Germany’s Citizenship Reforms: What Are The Migration Impacts?

Germany’s Citizenship Reforms: What Are The Migration Impacts?

Germany looks set to pass amendments to the German Citizenship Law in early 2023. The proposed new law would allow dual citizenship to all, reduce the time to be able to obtain citizenship, and streamline other areas of citizenship regulation, such as language requirements. Importantly, the proposed changes also mean that children born in Germany to immigrant parents - at least one of whom has legally been in Germany for 5 years - will automatically become German citizens. These changes are likely to have major implications for migration flows, both legal and illegal, and associated Government responses.

The draft law is part of an announced reform of migration and integration policies by the current government, aiming to encourage skilled migration to fill shortages in the labour market - Germany needs 400,000 migrant workers every year to fill job market requirements. Making citizenship more accessible is supposed to increase Germany’s attractiveness to skilled workers, but some fear Germany will also become more attractive to illegal migration; political commentators have been quoted as saying, “Flogging off citizenship won’t improve integration but will create additional pull effects on illegal migration” (Dobrindt, Christian Social Union in Bavaria (CSU)), and “Germany is a migration country and dependent on labour migration, however this doesn't mean you have to throw around German passports” (Frei, Christian Democratic Union of Germany (CDU)).

Dual citizenship in Germany is currently only possible for EU citizens and in a few other exceptional cases - for example, children with German parents, citizens of countries which make it difficult or impossible to renounce citizenship (including Afghanistan, Iran, and Morocco), or for refugees who face persecution. By international comparison, naturalisation in Germany is currently low - only 35-40% of the migrant population opts for naturalisation - compared to 60% in the UK or 80% in Canada. As naturalisation offers a range of benefits to migrants - especially those from outside the EU - the low numbers are a clear hint that migrants are either not aware of the benefits or that the perceived costs are too high, for example giving up other citizenships.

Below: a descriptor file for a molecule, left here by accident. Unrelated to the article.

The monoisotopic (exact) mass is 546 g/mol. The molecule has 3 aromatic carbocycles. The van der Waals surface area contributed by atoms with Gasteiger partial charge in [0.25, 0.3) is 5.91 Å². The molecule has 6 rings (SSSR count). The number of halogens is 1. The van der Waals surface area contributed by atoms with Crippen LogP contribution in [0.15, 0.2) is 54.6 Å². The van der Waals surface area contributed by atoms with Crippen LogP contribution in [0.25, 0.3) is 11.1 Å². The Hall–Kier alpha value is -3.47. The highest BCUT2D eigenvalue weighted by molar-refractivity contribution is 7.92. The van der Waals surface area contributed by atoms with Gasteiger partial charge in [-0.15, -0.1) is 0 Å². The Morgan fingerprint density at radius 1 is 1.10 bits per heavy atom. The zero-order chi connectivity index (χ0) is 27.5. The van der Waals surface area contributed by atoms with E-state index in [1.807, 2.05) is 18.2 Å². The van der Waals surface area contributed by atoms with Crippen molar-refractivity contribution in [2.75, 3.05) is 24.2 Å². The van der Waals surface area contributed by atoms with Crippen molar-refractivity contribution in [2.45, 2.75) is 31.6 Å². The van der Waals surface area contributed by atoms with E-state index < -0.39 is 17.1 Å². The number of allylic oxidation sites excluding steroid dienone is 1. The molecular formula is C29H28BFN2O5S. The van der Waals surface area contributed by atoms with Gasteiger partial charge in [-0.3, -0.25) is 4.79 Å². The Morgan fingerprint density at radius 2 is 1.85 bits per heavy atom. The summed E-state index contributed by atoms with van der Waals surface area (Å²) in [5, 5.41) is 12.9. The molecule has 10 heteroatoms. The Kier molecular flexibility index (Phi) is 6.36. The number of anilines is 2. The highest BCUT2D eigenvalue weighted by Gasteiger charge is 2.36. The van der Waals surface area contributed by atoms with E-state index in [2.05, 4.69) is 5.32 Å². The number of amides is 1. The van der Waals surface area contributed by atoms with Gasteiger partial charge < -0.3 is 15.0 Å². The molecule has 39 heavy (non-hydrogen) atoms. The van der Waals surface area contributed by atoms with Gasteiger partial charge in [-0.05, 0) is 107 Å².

A study by the Institute for Economic Research (Ifo Institute) in Munich argued that easier and faster naturalisation could have positive impacts on the job market - especially on wages, the increased engagement of women, and on children’s education chances. A central finding of the study was that access to citizenship is an important instrument to encourage and improve integration - both economically and socially.

A streamlined citizenship process would in the first instance give essential democratic rights, such as voting too many migrants who have already lived in Germany for decades, however it will also be used by people smugglers to promote Germany as a destination country. Although it is questionable if citizenship changes would really make Germany an even more popular destination than it already is - noting the German Federal Office for Migration and Refugees recorded 214,253 asylum applications in 2022 (excluding Ukrainians) and around 1.32 million migrants were already living in Germany in 2021 - the shortened pathway to citizenship and automatic citizenship to migrant children will undoubtedly make it more attractive than other destinations.

As a counterbalance to the improved access to German citizenship, other proposed changes and deterrence efforts will also be strengthened, including consistently and rapidly deporting failed asylum seekers. So although migration flows into Germany are likely to increase as a result of changes to the German Citizenship Law, so too will deportations from Germany. Many deported migrants and asylum seekers are likely to attempt migration to another destination, while also deterring people from their home community from attempting to follow in their footsteps to Germany. These dynamics are likely to impact illegal migration streams in particular, and may encourage migrants to focus on reaching other countries instead, including the UK, Canada, USA or Australia.

At STATT Consulting, we closely monitor how actions and policy changes impact migration, legally and illegally, in both the country making the changes, and other countries. As migration is highly dynamic, a seemingly small change in one destination country may have a major impact in a source country, or fuel a new migration flow to a completely different destination country.


* indicates required